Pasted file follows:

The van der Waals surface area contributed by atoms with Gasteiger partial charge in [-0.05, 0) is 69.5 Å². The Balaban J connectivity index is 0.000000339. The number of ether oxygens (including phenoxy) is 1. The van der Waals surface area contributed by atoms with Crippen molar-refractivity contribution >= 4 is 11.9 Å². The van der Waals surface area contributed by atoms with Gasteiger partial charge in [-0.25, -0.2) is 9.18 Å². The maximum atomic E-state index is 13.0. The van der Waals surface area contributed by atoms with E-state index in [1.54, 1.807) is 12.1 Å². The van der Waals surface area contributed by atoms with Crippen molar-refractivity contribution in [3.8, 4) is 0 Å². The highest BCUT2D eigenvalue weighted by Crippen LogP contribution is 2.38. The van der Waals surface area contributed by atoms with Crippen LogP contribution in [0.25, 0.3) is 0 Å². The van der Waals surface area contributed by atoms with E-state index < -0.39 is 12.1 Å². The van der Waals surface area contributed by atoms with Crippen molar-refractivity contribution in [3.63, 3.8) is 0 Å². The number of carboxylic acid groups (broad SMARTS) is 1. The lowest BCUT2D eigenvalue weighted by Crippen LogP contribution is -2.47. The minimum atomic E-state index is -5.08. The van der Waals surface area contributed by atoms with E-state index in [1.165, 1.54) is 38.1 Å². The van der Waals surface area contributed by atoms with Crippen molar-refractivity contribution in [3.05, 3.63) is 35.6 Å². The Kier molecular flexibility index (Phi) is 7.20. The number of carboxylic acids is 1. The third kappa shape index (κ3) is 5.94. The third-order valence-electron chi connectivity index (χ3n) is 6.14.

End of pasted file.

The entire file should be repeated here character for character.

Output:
The van der Waals surface area contributed by atoms with Gasteiger partial charge in [-0.05, 0) is 69.5 Å². The Balaban J connectivity index is 0.000000339. The number of ether oxygens (including phenoxy) is 1. The van der Waals surface area contributed by atoms with Crippen molar-refractivity contribution >= 4 is 11.9 Å². The van der Waals surface area contributed by atoms with Gasteiger partial charge in [-0.25, -0.2) is 9.18 Å². The maximum atomic E-state index is 13.0. The van der Waals surface area contributed by atoms with E-state index in [1.54, 1.807) is 12.1 Å². The van der Waals surface area contributed by atoms with Crippen molar-refractivity contribution in [3.8, 4) is 0 Å². The highest BCUT2D eigenvalue weighted by Crippen LogP contribution is 2.38. The van der Waals surface area contributed by atoms with Crippen LogP contribution in [0.25, 0.3) is 0 Å². The van der Waals surface area contributed by atoms with E-state index < -0.39 is 12.1 Å². The van der Waals surface area contributed by atoms with Crippen molar-refractivity contribution in [3.63, 3.8) is 0 Å². The number of carboxylic acid groups (broad SMARTS) is 1. The lowest BCUT2D eigenvalue weighted by Crippen LogP contribution is -2.47. The minimum atomic E-state index is -5.08. The van der Waals surface area contributed by atoms with E-state index in [1.165, 1.54) is 38.1 Å². The van der Waals surface area contributed by atoms with Crippen molar-refractivity contribution in [3.05, 3.63) is 35.6 Å². The Kier molecular flexibility index (Phi) is 7.20. The number of carboxylic acids is 1. The third kappa shape index (κ3) is 5.94. The third-order valence-electron chi connectivity index (χ3n) is 6.14.